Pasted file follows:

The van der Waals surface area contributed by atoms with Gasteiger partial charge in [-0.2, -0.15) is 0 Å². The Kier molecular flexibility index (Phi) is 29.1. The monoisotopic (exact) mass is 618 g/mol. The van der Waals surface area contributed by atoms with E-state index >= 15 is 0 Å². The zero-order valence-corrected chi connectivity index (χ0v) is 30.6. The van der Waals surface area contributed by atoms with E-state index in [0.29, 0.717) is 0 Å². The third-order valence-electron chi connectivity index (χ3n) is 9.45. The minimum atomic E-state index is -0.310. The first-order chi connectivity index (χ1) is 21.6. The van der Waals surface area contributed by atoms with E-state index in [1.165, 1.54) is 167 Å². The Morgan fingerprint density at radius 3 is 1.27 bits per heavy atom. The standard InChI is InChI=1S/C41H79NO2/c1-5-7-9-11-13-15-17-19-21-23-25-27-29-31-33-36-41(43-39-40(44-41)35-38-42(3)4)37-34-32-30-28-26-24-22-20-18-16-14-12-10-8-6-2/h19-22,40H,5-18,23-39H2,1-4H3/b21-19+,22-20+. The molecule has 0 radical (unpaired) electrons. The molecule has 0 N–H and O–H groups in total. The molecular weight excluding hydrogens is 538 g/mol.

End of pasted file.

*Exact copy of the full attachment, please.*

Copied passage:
The van der Waals surface area contributed by atoms with Gasteiger partial charge in [-0.2, -0.15) is 0 Å². The Kier molecular flexibility index (Phi) is 29.1. The monoisotopic (exact) mass is 618 g/mol. The van der Waals surface area contributed by atoms with E-state index >= 15 is 0 Å². The zero-order valence-corrected chi connectivity index (χ0v) is 30.6. The van der Waals surface area contributed by atoms with E-state index in [0.29, 0.717) is 0 Å². The third-order valence-electron chi connectivity index (χ3n) is 9.45. The minimum atomic E-state index is -0.310. The first-order chi connectivity index (χ1) is 21.6. The van der Waals surface area contributed by atoms with E-state index in [1.165, 1.54) is 167 Å². The Morgan fingerprint density at radius 3 is 1.27 bits per heavy atom. The standard InChI is InChI=1S/C41H79NO2/c1-5-7-9-11-13-15-17-19-21-23-25-27-29-31-33-36-41(43-39-40(44-41)35-38-42(3)4)37-34-32-30-28-26-24-22-20-18-16-14-12-10-8-6-2/h19-22,40H,5-18,23-39H2,1-4H3/b21-19+,22-20+. The molecule has 0 radical (unpaired) electrons. The molecule has 0 N–H and O–H groups in total. The molecular weight excluding hydrogens is 538 g/mol.